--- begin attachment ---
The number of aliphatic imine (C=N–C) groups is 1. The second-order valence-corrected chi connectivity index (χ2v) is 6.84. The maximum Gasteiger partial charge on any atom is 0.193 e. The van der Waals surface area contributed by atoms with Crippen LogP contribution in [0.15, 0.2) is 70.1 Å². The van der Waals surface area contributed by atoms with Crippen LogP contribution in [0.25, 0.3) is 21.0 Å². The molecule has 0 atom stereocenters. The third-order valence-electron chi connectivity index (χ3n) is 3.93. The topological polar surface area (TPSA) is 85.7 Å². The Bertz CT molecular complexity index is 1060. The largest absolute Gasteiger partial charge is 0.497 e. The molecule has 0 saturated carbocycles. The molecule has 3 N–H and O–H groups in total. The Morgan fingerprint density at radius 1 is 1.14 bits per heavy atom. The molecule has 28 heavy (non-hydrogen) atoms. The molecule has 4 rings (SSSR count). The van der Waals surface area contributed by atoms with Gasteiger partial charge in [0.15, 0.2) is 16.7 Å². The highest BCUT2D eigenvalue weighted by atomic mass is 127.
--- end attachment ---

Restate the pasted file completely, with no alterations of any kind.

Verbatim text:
The number of aliphatic imine (C=N–C) groups is 1. The second-order valence-corrected chi connectivity index (χ2v) is 6.84. The maximum Gasteiger partial charge on any atom is 0.193 e. The van der Waals surface area contributed by atoms with Crippen LogP contribution in [0.15, 0.2) is 70.1 Å². The van der Waals surface area contributed by atoms with Crippen LogP contribution in [0.25, 0.3) is 21.0 Å². The molecule has 0 atom stereocenters. The third-order valence-electron chi connectivity index (χ3n) is 3.93. The topological polar surface area (TPSA) is 85.7 Å². The Bertz CT molecular complexity index is 1060. The largest absolute Gasteiger partial charge is 0.497 e. The molecule has 0 saturated carbocycles. The molecule has 3 N–H and O–H groups in total. The Morgan fingerprint density at radius 1 is 1.14 bits per heavy atom. The molecule has 28 heavy (non-hydrogen) atoms. The molecule has 4 rings (SSSR count). The van der Waals surface area contributed by atoms with Gasteiger partial charge in [0.15, 0.2) is 16.7 Å². The highest BCUT2D eigenvalue weighted by atomic mass is 127.